Docker Tags, Registries, and User IdentityJoe BostianBlockedUnblockFollowFollowingMay 6I’ve been spending a good deal of time recently building Docker images, and pushing them around between development and deployment environments.
The Docker command line interface can feel awkward, and in some cases, confusing until you really understand what’s going on.
While Docker’s tutorial is good, the command documentation often left me asking why …As I’ve become a more capable Docker user, I’ve gained respect for the depth of function that can be expressed through this interface.
Image RegistriesSay you’ve created an image and are ready to share it.
The most common way to do this is to push it to a registry, from which you or others can pull it to a target machine for deployment.
Registries can either be secure (login required), or insecure (no login required).
The default registry is Docker’s index.
You can also set up your own private secure/insecure registries and push or pull your images to/from multiple locations.
This is handy for complex environments where you may be developing for multiple platforms, or need to deploy across an enterprise.
Specifying the destination or source registry of your image, along with other image characteristics when you want to push/pull it is accomplished through tagging.
Image TaggingDocker image tags are metadata strings that include multiple sets of information.
The Docker tag command is described as:Create a tag TARGET_IMAGE that refers to SOURCE_IMAGEReferring to a tag as TARGET_IMAGE made me first think that it was creating a copy of a source image to generate a new target image.
Reading more closely, the tag command is logically binding metadata represented by the tag string to the SOURCE_IMAGE so that Docker knows how to respond to user requests from the command line interface.
Anatomy of an Image TagA conventional image tag has a schema like this:<registry>/<repository>:<version>The registry and version portions of the tag are optional.
If omitted, the registry defaults to index.
io, and the version becomes latest.
The registry component of an image tag is required if you aren’t using the default Dockerhub.
It consists of IP address and port number separated by a colon:xxx.
xxx:ppppwhere x is a digit of the IP address, and p is a digit of the port number.
Think of the repository as the name of the image.
The repository is effectively a path to the image that is made up of components, just like the name of a file in a local file system.
The Docker Tag CommandA source of confusion for me has been an apparent recursion in the Docker tag command description:docker tag SOURCE_IMAGE[:TAG] TARGET_IMAGE[:TAG]TARGET_IMAGE, is referred to as a tag but as you can see, the command description uses the term TAG to represent the image version.
In actuality, everything but the registry portion of the tag has a meaning defined by convention, and not actual syntax.
That is, you can make the repository and version any arbitrary string you want, but you’re better off using these like everyone else does.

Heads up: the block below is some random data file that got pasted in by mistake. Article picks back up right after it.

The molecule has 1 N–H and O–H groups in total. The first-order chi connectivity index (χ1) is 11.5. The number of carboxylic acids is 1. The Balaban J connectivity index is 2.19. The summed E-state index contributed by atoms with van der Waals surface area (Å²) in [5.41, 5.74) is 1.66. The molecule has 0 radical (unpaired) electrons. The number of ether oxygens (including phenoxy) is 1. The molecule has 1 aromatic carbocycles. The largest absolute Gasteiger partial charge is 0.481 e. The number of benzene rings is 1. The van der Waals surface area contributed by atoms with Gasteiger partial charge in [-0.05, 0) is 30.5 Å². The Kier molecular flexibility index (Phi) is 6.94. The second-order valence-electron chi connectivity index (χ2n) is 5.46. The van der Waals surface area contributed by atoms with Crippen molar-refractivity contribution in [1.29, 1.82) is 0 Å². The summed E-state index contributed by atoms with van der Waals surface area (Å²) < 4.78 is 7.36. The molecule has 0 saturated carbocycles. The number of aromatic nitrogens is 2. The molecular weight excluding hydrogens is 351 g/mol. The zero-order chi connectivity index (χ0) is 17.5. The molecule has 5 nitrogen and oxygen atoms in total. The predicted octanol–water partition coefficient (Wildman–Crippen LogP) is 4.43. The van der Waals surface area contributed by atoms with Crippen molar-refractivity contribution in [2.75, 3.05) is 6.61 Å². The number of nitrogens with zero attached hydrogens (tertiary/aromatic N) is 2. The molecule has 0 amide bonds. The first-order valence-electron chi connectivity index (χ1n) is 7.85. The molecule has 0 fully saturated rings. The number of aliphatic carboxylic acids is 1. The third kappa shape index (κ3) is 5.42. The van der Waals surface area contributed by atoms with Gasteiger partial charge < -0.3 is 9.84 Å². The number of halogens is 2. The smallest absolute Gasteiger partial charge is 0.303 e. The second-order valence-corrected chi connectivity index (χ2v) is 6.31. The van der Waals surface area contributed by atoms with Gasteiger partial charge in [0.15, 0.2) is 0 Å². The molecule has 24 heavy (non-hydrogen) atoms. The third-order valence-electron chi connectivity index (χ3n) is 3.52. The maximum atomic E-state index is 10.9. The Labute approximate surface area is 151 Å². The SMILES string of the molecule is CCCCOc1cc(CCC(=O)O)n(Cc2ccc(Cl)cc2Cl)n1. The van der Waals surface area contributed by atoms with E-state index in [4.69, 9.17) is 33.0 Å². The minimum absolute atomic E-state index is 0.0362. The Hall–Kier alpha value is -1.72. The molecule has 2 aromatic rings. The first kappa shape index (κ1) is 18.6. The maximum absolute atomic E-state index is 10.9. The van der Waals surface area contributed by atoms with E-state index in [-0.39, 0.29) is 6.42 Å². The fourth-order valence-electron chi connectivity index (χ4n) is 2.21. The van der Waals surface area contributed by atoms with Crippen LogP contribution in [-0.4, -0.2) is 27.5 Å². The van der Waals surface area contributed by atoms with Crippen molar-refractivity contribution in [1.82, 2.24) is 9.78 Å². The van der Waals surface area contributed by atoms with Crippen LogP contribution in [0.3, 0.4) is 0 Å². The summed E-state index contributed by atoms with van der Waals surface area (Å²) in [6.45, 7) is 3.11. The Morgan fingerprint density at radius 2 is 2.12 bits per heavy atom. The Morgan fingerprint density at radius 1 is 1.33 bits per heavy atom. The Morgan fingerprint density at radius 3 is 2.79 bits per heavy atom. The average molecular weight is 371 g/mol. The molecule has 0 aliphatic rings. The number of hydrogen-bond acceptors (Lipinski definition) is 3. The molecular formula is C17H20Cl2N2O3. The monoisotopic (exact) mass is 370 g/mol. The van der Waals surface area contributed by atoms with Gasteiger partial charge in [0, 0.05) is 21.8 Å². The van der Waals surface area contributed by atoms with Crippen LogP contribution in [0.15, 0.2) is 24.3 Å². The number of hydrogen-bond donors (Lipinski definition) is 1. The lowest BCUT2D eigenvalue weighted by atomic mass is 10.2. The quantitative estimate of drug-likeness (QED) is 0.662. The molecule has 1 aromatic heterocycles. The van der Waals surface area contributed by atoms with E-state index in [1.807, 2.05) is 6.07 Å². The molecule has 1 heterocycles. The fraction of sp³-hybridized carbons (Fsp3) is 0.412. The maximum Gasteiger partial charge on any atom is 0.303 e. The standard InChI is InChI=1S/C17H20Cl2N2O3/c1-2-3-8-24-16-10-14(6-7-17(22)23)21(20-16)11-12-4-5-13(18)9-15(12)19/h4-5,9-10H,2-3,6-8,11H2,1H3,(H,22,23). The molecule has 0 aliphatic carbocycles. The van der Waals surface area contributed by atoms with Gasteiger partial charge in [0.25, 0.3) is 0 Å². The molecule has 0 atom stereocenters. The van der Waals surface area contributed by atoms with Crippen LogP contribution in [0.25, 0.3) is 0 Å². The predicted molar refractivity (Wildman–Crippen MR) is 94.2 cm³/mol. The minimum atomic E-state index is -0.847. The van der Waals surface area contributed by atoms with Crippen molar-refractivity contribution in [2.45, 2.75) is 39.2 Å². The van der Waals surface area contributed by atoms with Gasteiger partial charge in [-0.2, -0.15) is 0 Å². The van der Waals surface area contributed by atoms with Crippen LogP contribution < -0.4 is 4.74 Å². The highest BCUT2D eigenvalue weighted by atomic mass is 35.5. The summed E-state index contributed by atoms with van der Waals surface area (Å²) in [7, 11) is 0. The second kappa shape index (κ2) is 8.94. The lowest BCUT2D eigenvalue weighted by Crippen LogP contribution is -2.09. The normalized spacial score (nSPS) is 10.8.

It makes things easier to manage.
If for example you wanted to tag a version v2 of an image with ID 4f98c0d6d5d4 for your private registry at address 192.
55, listening to port 5000, it would look something like this:docker tag 4f98c0d6d5d4 192.
55:5000/jbostian/get-started:v2Now when listing all of the Docker images on my system, you’ll see this:2 tags for image 4f98c0d6d5d4You can attach any number of tags to the same image, and you can remove the original image name (friendlyhello:latest), just like any other tag.
The image itself exists as long as there is at least one tag that references it.
Docker Operations Through TagsNow that the we have attached metadata to the image with the docker tag command, we can perform operations that reference the information it contains.
For instance, if you want to push this to your private registry, you would just use the Docker push command, specifying the tag that we just created:docker push 192.
55:5000/jbostian/get-started:v2If you wanted to push the same image up to Dockerhub, you would just use the other tag, since Dockerhub is the default repository:> docker push friendlyhelloThe push refers to repository [docker.
io/library/friendlyhello]6b0b6a9d6ac6: Preparing b3b808bbd18e: Preparing 53c7a2113e4a: Preparing b290994a0abd: Preparing a33a8a09e38e: Preparing c1a7ac589708: Waiting 24fd38911d96: Waiting denied: requested access to the resource is deniedWhy did this happen?.Because the default friendlyhello repository in the tag didn’t contain a prefix that you have write authority to.
Remember, this is like a path for your Dockerhub userid.
Your userid at the target registry will have write access to any repository name that begins with the name of your user — like a home directory.
If I were going to push this up to Dockerhub, I would need to tag the image with a prefix to the name that represents a repository I have write access to.
My Dockerhub userid is jbostian, so I would tag and push the image like this:Tagging and pushing an image to my Dockerhub repositoryWithout the jbostian prefix, it’s as if I were trying to write something to Dockerhub’s root directory, which I’m not allowed to do.
I could have specified any other repository I wanted, as long as I have write access to it.
Docker’s pull and run commands operate in a similar way using tag information like this.
Final ThoughtsMost command line interfaces would gather necessary information to satisfy a request through positional arguments and/or named parameters.
This is the first interface I remember using that attaches this kind of information to the object which is being acted upon.
There is of course no right or wrong way to do this, but if you’re like me, you may have struggled a bit as a Docker noob.
Once you get used to it works as well as any other CLI.